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Pope Francis admits "grave errors" in judgment in Chile sex abuse scandal

VATICAN CITY -- Pope Francis has admitted he made "grave errors" in judgment in Chile's sex abuse scandal and invited the abuse victims he had discredited to Rome to beg their forgiveness. In an extraordinary letter published Wednesday, Francis also summoned Chile's bishops to the Vatican for an emergency meeting in the coming weeks to discuss the scandal, which has badly tarnished his reputation and that of the Chilean church. 

Francis blamed a lack of "true and balanced information" in his missteps in judging Bishop Juan Barros, a protege of Chile's most notorious predator priest. Francis strongly defended Barros, despite accusations by victims that the Chilean priest witnessed and ignored their abuse.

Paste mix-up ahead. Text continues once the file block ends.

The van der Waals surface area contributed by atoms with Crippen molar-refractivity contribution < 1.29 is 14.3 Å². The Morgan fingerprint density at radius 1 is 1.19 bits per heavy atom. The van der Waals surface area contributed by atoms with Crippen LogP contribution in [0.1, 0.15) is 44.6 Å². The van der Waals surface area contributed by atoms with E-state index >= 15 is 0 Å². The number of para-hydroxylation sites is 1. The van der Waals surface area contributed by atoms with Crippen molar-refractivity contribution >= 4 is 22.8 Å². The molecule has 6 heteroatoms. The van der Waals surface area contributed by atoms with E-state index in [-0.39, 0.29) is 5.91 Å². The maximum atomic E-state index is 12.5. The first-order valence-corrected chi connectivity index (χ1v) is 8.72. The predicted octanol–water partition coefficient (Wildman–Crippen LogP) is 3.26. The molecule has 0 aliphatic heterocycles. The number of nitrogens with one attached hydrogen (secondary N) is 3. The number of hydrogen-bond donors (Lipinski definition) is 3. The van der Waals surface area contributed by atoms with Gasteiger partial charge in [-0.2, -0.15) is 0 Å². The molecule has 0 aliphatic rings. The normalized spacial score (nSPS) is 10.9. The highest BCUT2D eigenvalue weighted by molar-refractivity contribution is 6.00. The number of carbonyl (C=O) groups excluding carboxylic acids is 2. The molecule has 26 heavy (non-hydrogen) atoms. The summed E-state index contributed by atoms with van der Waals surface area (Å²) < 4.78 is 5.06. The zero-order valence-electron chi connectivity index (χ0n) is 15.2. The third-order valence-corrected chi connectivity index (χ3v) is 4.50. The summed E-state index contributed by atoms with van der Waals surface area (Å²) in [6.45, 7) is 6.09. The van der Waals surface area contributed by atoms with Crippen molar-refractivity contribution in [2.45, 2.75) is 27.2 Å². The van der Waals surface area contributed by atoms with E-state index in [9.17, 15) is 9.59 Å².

Francis sent the Vatican's most respected sex abuse investigator, Archbishop Charles Scicluna, to investigate allegations of sex abuse cover-up by Barros, a protege of the Rev. Fernando Karadima. The Vatican removed Karadima from ministry for sexually abusing minors.

Scicluna and his colleague, the Rev. Jordi Bertomeu, spent nearly two weeks in Chile and New York earlier this year interviewing Karadima's victims, who for years have denounced Barros' silence and were stunned by Francis' strong defense of him during his January visit to Chile. 

Many of Chile's bishops, and members of Francis' own sex abuse advisory board, had questioned Barros' suitability to lead a diocese given claims by Karadima's victims that Barros stood by and did nothing while Karadima groped them.

While the pope's letter doesn't reveal Scicluna's conclusions, Francis made clear the bishops needed to "repair the scandal where possible and re-establish justice."